After sending my letter (in an earlier post) to all ten senators who proposed the senate bills that are most concerning for teachers, the seventeen senators who are likely to support the bills, the Governor, and the Lt. Governor, I heard from two senators. One simply thanked me for taking time to express my concerns. One actually sent a lengthy
response and made the following points (paraphrased):
1.There is 10 million dollars in the current budget for merit pay (Merit pay pays teachers different amounts based on the results they show in their classrooms.)
2.There are other major education initiatives including a bill that requires all third graders to read on grade level in order to pass the third grade.
3.They would like to have more money to spend on NC education since we currently rank 25th in education spending.
4.The budget also needed $1.2 billion for Medicaid spending this biennium so of course we don’t have as much money as we’d like.
Obviously, I diagree with much of what he said. So, in response to his letter, I sent the following email back.
I appreciate your taking time to respond to my letter expressing my concerns about public education in North Carolina. I do care a lot about my job quality as well as the twenty-four students I teach each day, and it is my hope that our state representatives will really consider the consequences some recent proposals may have on both of these things.
First, I would like to mention that some current legislation seems quite inconsistent with what you have recently proposed. You mentioned in your letter to me that you want students reading on grade level by third grade. I know that this bill is SB795, and I know that it requires teachers to do many other things to help their students. (As you know, the bill requires every child to have access to a “comprehensive reading plan.”
Additionally, children who are identified as being “at risk” must have a personal education plan that targets and addresses their needs. The bill also requires that instructional time be maximized and teacher evaluations be strengthened.) These are important ideas, and I don’t disagree with them. I do, however, wonder why your current proposals are quite contradictory. For instance, how can teachers maximize instructional time if they are serving an unlimited number of students? How can we ensure that every student who is identified “at-risk” is getting everything they need to be reading on grade level if we do not have a teaching assistant? If you want teachers to be more effective by making the teacher evaluation more thorough, why don’t you
support master’s pay which will undeniably help teachers be more effective? These ideas do not support one another, and they certainly don’t support the teachers and the students in our state.
Second, I’d like to mention merit pay. You expressed in your letter your wish to put “the best teachers in our children's classrooms” by using merit pay. I suppose this makes up for your idea to eliminate masters pay, but there are several problems with this. First, I will argue that paying teachers to have a master’s degree will actually do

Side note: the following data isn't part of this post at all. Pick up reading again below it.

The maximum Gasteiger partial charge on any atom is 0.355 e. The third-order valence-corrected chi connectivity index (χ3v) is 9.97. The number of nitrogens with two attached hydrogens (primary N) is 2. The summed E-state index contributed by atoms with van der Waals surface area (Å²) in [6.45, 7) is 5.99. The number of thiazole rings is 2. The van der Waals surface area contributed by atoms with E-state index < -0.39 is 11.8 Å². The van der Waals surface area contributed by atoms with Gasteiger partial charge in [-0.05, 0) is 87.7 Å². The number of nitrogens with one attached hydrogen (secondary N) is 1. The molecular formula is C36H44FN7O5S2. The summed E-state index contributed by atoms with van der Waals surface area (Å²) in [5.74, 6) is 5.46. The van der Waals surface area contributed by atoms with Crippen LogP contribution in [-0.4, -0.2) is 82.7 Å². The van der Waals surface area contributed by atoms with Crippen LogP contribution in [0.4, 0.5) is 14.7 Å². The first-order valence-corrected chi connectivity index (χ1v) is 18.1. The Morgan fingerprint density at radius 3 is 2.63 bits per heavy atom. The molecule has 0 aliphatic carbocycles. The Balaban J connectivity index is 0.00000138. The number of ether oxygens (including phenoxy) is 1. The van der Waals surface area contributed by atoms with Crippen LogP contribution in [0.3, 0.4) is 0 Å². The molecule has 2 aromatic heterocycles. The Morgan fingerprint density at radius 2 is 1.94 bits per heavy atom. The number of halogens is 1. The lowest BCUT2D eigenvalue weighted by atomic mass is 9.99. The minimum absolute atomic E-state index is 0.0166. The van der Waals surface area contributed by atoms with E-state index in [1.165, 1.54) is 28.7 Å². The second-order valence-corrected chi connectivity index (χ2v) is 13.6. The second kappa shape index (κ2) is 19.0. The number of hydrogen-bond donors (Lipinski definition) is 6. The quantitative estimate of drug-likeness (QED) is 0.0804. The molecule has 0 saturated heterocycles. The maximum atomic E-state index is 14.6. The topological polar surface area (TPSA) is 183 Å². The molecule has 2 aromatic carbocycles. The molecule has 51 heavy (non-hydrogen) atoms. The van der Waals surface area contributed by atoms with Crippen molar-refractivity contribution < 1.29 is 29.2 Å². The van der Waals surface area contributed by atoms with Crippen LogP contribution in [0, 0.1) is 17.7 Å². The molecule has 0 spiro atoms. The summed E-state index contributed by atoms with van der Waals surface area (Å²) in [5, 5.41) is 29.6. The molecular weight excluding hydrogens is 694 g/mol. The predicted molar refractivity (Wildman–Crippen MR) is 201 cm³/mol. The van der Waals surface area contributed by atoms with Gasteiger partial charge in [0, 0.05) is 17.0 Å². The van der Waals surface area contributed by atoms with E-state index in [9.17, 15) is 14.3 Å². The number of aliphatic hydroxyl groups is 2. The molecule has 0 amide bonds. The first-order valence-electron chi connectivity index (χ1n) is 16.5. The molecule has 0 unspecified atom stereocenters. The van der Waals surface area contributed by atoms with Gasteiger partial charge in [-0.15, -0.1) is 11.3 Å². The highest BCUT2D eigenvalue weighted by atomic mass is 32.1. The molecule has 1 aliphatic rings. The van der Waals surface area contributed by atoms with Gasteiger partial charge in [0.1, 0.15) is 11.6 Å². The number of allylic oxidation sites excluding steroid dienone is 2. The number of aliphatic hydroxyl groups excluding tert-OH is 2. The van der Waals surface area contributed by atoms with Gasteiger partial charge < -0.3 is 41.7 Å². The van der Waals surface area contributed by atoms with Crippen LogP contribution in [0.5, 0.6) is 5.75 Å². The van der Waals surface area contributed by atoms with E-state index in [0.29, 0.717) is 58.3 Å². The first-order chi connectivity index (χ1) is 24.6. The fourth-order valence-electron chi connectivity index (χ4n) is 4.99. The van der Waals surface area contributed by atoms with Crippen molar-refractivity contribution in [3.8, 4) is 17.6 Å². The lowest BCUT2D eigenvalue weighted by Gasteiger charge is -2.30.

more for teacher quality than merit pay. You see, bribing teachers with more money does not magically make them a better teacher. In order to be an effective teacher, a person has to have a thorough understanding of the content he or she is teaching. Graduate school actually teaches teachers by giving them access to scholarly research that they can apply to their teaching; merit pay does not. The second problem with merit pay is that there are current studies that show that it does not work (Did you hear Diane Ravitch speak in Raleigh earlier this year? She spoke a lot about this.) Why would the Senate fund merit pay when there are already studies to show that it does not work? Likewise, how is there room in a budget that is cutting teacher’s assistants,
raising class sizes, and eliminating master’s pay? It all seems quite contradictory and rather ridiculous. Finally, I’d like you to consider what merit pay will do to teacher’s morale. Using teacher evaluations, students’ scores on standardized tests, and a school’s value-added score to determine which teachers are more“effective” does not boost teacher morale. I have worked in a state that supported merit pay, and teachers felt that it was an unfair system because of the subjectivity of the teacher evaluation. Furthermore, comparing teachers based on the make-up of the students in their classroom is incredibly unjust. How can you expect two teachers with very different
students to have identical results? And how can you say that one is a better teacher and deserves more money because her students perform better on a test? I would suggest that merit pay will not encourage teachers as you suggested in your letter to me. Please consider if merit pay really is the answer.
I know that like me, you have great concern about the diverse needs of our school’s students, and again I will express my fear that teachers in North Carolina will begin to find other jobs. In order for you to understand the gravity of this idea, I think it’s important for you and your colleagues to see first-hand what teachers do every day. It may be easy to assume how we spend our day, but the reality is quite different. Therefore, my principal has given me permission to invite you and your colleagues to our school for a visit. We would love for you to experience a few hours in our school with our precious students who desperately want to learn. Please contact me again if this is something you would like to set-up for August or September when we return for a new school year.
Thank you again for responding.